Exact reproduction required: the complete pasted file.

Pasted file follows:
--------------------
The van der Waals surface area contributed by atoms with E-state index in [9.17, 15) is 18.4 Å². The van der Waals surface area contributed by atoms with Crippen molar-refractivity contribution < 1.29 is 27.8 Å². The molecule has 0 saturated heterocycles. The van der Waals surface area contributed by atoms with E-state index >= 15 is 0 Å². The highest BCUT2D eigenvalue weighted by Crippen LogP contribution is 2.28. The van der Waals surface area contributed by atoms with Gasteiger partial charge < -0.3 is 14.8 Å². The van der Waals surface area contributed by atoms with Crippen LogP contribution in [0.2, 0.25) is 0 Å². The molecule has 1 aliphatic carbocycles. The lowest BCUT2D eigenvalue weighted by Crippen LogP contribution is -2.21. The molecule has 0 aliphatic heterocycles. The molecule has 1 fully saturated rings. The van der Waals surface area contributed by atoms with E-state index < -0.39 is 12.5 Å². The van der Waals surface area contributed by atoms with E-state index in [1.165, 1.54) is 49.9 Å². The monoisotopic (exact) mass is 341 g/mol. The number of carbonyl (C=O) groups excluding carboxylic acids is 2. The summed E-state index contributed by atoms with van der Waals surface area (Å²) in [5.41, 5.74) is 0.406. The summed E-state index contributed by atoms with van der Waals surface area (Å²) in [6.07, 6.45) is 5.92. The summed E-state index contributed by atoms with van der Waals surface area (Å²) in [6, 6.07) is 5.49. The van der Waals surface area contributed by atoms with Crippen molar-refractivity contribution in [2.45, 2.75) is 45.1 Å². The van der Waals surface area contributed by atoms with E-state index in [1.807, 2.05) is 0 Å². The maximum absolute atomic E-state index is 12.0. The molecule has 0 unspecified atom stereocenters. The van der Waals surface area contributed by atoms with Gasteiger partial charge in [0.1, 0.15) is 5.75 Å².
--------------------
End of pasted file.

The van der Waals surface area contributed by atoms with E-state index in [9.17, 15) is 18.4 Å². The van der Waals surface area contributed by atoms with Crippen molar-refractivity contribution < 1.29 is 27.8 Å². The molecule has 0 saturated heterocycles. The van der Waals surface area contributed by atoms with E-state index >= 15 is 0 Å². The highest BCUT2D eigenvalue weighted by Crippen LogP contribution is 2.28. The van der Waals surface area contributed by atoms with Gasteiger partial charge < -0.3 is 14.8 Å². The van der Waals surface area contributed by atoms with Crippen LogP contribution in [0.2, 0.25) is 0 Å². The molecule has 1 aliphatic carbocycles. The lowest BCUT2D eigenvalue weighted by Crippen LogP contribution is -2.21. The molecule has 0 aliphatic heterocycles. The molecule has 1 fully saturated rings. The van der Waals surface area contributed by atoms with E-state index < -0.39 is 12.5 Å². The van der Waals surface area contributed by atoms with E-state index in [1.165, 1.54) is 49.9 Å². The monoisotopic (exact) mass is 341 g/mol. The number of carbonyl (C=O) groups excluding carboxylic acids is 2. The summed E-state index contributed by atoms with van der Waals surface area (Å²) in [5.41, 5.74) is 0.406. The summed E-state index contributed by atoms with van der Waals surface area (Å²) in [6.07, 6.45) is 5.92. The summed E-state index contributed by atoms with van der Waals surface area (Å²) in [6, 6.07) is 5.49. The van der Waals surface area contributed by atoms with Crippen molar-refractivity contribution in [2.45, 2.75) is 45.1 Å². The van der Waals surface area contributed by atoms with E-state index in [1.807, 2.05) is 0 Å². The maximum absolute atomic E-state index is 12.0. The molecule has 0 unspecified atom stereocenters. The van der Waals surface area contributed by atoms with Gasteiger partial charge in [0.1, 0.15) is 5.75 Å².